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Looking at the Phantom from the back, you really cant see much but black. The power supply mounts in the bottom of this chassis and NZXT offers four ways to run tubing in or out of the chassis for water cooling. There are the seven expansion slots with vented covers and the 120mm exhaust fan to rid the back of heated air.

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The right side panel isn't plain like one would expect. With the fans blowing into the hard drive bays, NZXT opened the back of the Phantom to allow what air isn't sucked up into the main body of the chassis to pass through this vented section.

Inside the NZXT Phantom Enthusiast Full Tower Case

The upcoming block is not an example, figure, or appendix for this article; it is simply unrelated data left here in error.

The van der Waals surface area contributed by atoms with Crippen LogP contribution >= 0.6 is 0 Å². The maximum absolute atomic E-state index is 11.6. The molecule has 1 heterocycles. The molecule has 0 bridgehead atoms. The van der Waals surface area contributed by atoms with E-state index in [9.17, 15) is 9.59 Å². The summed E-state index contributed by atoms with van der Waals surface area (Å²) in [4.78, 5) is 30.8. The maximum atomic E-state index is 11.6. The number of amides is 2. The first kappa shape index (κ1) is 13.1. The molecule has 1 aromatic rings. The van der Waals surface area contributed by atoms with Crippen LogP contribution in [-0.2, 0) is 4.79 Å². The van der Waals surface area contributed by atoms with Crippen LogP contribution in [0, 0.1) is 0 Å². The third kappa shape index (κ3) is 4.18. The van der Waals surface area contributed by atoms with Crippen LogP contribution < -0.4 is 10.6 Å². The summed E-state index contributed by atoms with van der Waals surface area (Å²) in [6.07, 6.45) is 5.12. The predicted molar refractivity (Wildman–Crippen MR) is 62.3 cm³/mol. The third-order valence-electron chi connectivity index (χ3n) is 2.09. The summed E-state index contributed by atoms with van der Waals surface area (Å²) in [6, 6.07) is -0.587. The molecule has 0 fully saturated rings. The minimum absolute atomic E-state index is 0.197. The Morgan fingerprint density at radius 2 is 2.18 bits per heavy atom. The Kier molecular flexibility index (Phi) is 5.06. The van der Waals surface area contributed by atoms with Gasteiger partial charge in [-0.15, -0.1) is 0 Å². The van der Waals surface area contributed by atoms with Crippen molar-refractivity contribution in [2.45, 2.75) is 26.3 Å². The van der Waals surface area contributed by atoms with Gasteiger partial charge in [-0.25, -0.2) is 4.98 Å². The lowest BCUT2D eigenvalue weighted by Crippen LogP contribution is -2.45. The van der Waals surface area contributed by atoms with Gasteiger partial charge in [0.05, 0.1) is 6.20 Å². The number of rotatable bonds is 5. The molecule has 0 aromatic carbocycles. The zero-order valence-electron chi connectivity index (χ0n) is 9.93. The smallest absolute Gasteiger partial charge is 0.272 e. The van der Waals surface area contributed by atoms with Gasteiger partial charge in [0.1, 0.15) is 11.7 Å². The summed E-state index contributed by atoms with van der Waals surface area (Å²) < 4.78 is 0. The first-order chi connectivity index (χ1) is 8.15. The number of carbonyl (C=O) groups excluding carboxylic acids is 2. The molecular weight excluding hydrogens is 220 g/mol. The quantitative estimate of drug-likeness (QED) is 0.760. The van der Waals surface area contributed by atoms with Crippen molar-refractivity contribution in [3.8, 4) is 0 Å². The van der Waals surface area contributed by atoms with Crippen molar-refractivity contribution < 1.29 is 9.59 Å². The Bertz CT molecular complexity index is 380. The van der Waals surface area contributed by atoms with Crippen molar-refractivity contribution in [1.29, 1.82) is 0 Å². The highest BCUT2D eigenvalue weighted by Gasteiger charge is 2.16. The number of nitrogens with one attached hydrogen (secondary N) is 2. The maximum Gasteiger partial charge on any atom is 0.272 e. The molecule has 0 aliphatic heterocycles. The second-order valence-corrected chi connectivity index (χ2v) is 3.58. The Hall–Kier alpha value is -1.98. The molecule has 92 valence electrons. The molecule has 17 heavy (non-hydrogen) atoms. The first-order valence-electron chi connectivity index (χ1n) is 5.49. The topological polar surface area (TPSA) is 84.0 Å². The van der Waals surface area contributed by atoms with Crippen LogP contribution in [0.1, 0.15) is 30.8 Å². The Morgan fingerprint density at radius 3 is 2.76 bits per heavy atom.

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To look inside the panels have to be removed. The 120mm fans at the bottom come with the wires tied together to keep them tidy. Looking at the larger mesh section, you can see there are mounting holes for a 200mm fan as well as holes for even a 230mm fan to be installed.

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Inside the Phantom there is a lot to absorb. For now let's just cover the points that the hardware is tied into the optical drives and under one of the hard drive trays you can find the instructions.